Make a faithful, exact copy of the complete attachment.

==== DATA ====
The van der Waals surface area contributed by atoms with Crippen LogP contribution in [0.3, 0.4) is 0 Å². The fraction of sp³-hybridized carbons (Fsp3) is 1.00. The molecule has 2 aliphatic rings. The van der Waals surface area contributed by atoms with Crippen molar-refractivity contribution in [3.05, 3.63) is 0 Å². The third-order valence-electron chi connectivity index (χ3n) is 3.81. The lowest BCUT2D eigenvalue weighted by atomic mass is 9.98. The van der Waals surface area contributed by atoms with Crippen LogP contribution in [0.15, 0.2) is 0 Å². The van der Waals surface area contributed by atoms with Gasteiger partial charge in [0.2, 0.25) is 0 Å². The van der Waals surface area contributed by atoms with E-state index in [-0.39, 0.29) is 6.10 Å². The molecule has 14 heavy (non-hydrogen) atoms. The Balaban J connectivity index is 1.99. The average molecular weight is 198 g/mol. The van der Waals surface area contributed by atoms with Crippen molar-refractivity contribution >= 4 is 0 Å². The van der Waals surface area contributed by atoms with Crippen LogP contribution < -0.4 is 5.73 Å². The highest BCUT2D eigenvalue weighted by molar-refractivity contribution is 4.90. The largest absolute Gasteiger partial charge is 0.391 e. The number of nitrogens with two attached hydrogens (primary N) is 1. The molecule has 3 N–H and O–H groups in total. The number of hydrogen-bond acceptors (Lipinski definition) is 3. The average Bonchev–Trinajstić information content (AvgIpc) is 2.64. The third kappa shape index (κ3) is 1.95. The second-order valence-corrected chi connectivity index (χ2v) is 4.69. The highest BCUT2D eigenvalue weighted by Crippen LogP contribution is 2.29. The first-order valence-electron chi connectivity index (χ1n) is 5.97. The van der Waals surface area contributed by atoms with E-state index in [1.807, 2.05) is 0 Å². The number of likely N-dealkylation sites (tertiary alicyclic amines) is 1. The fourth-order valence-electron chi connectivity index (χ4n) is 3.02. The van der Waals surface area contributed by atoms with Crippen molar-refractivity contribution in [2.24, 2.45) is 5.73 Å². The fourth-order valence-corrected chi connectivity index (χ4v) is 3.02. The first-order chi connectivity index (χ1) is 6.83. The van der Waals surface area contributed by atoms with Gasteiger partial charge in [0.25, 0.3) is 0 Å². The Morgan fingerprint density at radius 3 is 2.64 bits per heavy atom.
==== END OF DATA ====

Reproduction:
The van der Waals surface area contributed by atoms with Crippen LogP contribution in [0.3, 0.4) is 0 Å². The fraction of sp³-hybridized carbons (Fsp3) is 1.00. The molecule has 2 aliphatic rings. The van der Waals surface area contributed by atoms with Crippen molar-refractivity contribution in [3.05, 3.63) is 0 Å². The third-order valence-electron chi connectivity index (χ3n) is 3.81. The lowest BCUT2D eigenvalue weighted by atomic mass is 9.98. The van der Waals surface area contributed by atoms with Crippen LogP contribution in [0.15, 0.2) is 0 Å². The van der Waals surface area contributed by atoms with Gasteiger partial charge in [0.2, 0.25) is 0 Å². The van der Waals surface area contributed by atoms with E-state index in [-0.39, 0.29) is 6.10 Å². The molecule has 14 heavy (non-hydrogen) atoms. The Balaban J connectivity index is 1.99. The average molecular weight is 198 g/mol. The van der Waals surface area contributed by atoms with Crippen molar-refractivity contribution >= 4 is 0 Å². The van der Waals surface area contributed by atoms with Crippen LogP contribution < -0.4 is 5.73 Å². The highest BCUT2D eigenvalue weighted by molar-refractivity contribution is 4.90. The largest absolute Gasteiger partial charge is 0.391 e. The number of nitrogens with two attached hydrogens (primary N) is 1. The molecule has 3 N–H and O–H groups in total. The number of hydrogen-bond acceptors (Lipinski definition) is 3. The average Bonchev–Trinajstić information content (AvgIpc) is 2.64. The third kappa shape index (κ3) is 1.95. The second-order valence-corrected chi connectivity index (χ2v) is 4.69. The highest BCUT2D eigenvalue weighted by Crippen LogP contribution is 2.29. The first-order valence-electron chi connectivity index (χ1n) is 5.97. The van der Waals surface area contributed by atoms with E-state index in [1.807, 2.05) is 0 Å². The number of likely N-dealkylation sites (tertiary alicyclic amines) is 1. The fourth-order valence-electron chi connectivity index (χ4n) is 3.02. The van der Waals surface area contributed by atoms with Crippen molar-refractivity contribution in [2.24, 2.45) is 5.73 Å². The fourth-order valence-corrected chi connectivity index (χ4v) is 3.02. The first-order chi connectivity index (χ1) is 6.83. The van der Waals surface area contributed by atoms with Gasteiger partial charge in [0.25, 0.3) is 0 Å². The Morgan fingerprint density at radius 3 is 2.64 bits per heavy atom.